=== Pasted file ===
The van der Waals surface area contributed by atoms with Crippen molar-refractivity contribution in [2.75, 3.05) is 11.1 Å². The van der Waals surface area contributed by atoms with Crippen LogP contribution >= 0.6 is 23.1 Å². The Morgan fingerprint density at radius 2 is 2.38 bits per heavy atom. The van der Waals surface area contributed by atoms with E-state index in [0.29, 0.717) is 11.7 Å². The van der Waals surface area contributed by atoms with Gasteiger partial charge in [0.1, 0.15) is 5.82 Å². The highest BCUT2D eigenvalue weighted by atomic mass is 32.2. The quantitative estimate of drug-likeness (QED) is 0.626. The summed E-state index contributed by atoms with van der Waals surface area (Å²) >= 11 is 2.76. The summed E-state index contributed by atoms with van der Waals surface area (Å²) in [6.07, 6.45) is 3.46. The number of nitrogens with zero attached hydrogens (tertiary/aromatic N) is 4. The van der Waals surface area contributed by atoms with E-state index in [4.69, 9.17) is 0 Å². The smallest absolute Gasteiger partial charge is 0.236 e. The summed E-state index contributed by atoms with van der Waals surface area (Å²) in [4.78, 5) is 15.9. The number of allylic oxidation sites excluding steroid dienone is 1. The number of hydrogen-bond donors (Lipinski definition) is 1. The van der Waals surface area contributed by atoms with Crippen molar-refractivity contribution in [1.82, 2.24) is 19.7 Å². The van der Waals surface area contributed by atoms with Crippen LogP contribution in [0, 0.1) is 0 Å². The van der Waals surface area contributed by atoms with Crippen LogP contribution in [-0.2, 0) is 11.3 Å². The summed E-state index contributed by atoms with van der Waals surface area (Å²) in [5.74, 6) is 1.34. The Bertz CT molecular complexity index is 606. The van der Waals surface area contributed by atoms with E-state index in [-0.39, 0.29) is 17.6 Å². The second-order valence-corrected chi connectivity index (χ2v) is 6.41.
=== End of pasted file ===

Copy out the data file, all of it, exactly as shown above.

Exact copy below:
The van der Waals surface area contributed by atoms with Crippen molar-refractivity contribution in [2.75, 3.05) is 11.1 Å². The van der Waals surface area contributed by atoms with Crippen LogP contribution >= 0.6 is 23.1 Å². The Morgan fingerprint density at radius 2 is 2.38 bits per heavy atom. The van der Waals surface area contributed by atoms with E-state index in [0.29, 0.717) is 11.7 Å². The van der Waals surface area contributed by atoms with Gasteiger partial charge in [0.1, 0.15) is 5.82 Å². The highest BCUT2D eigenvalue weighted by atomic mass is 32.2. The quantitative estimate of drug-likeness (QED) is 0.626. The summed E-state index contributed by atoms with van der Waals surface area (Å²) >= 11 is 2.76. The summed E-state index contributed by atoms with van der Waals surface area (Å²) in [6.07, 6.45) is 3.46. The number of nitrogens with zero attached hydrogens (tertiary/aromatic N) is 4. The van der Waals surface area contributed by atoms with E-state index in [4.69, 9.17) is 0 Å². The smallest absolute Gasteiger partial charge is 0.236 e. The summed E-state index contributed by atoms with van der Waals surface area (Å²) in [4.78, 5) is 15.9. The number of allylic oxidation sites excluding steroid dienone is 1. The number of hydrogen-bond donors (Lipinski definition) is 1. The van der Waals surface area contributed by atoms with Crippen molar-refractivity contribution in [1.82, 2.24) is 19.7 Å². The van der Waals surface area contributed by atoms with Crippen LogP contribution in [0, 0.1) is 0 Å². The van der Waals surface area contributed by atoms with Crippen LogP contribution in [-0.2, 0) is 11.3 Å². The summed E-state index contributed by atoms with van der Waals surface area (Å²) in [5.74, 6) is 1.34. The Bertz CT molecular complexity index is 606. The van der Waals surface area contributed by atoms with E-state index in [-0.39, 0.29) is 17.6 Å². The second-order valence-corrected chi connectivity index (χ2v) is 6.41.